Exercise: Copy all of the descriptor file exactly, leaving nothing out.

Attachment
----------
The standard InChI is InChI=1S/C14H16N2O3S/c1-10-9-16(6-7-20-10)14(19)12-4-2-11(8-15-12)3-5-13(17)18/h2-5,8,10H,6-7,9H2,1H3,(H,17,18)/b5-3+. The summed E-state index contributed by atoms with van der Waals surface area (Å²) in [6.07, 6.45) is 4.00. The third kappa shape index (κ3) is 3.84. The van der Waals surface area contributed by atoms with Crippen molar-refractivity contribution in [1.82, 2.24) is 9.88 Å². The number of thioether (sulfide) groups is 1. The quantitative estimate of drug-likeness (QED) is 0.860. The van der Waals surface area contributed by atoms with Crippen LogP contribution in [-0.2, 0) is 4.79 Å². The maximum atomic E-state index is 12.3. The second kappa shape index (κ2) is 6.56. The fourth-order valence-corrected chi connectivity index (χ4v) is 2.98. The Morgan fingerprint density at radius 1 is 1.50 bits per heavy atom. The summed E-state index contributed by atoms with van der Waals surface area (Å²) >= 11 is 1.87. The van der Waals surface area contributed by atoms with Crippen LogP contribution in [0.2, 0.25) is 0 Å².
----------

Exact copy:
The standard InChI is InChI=1S/C14H16N2O3S/c1-10-9-16(6-7-20-10)14(19)12-4-2-11(8-15-12)3-5-13(17)18/h2-5,8,10H,6-7,9H2,1H3,(H,17,18)/b5-3+. The summed E-state index contributed by atoms with van der Waals surface area (Å²) in [6.07, 6.45) is 4.00. The third kappa shape index (κ3) is 3.84. The van der Waals surface area contributed by atoms with Crippen molar-refractivity contribution in [1.82, 2.24) is 9.88 Å². The number of thioether (sulfide) groups is 1. The quantitative estimate of drug-likeness (QED) is 0.860. The van der Waals surface area contributed by atoms with Crippen LogP contribution in [-0.2, 0) is 4.79 Å². The maximum atomic E-state index is 12.3. The second kappa shape index (κ2) is 6.56. The fourth-order valence-corrected chi connectivity index (χ4v) is 2.98. The Morgan fingerprint density at radius 1 is 1.50 bits per heavy atom. The summed E-state index contributed by atoms with van der Waals surface area (Å²) >= 11 is 1.87. The van der Waals surface area contributed by atoms with Crippen LogP contribution in [0.2, 0.25) is 0 Å².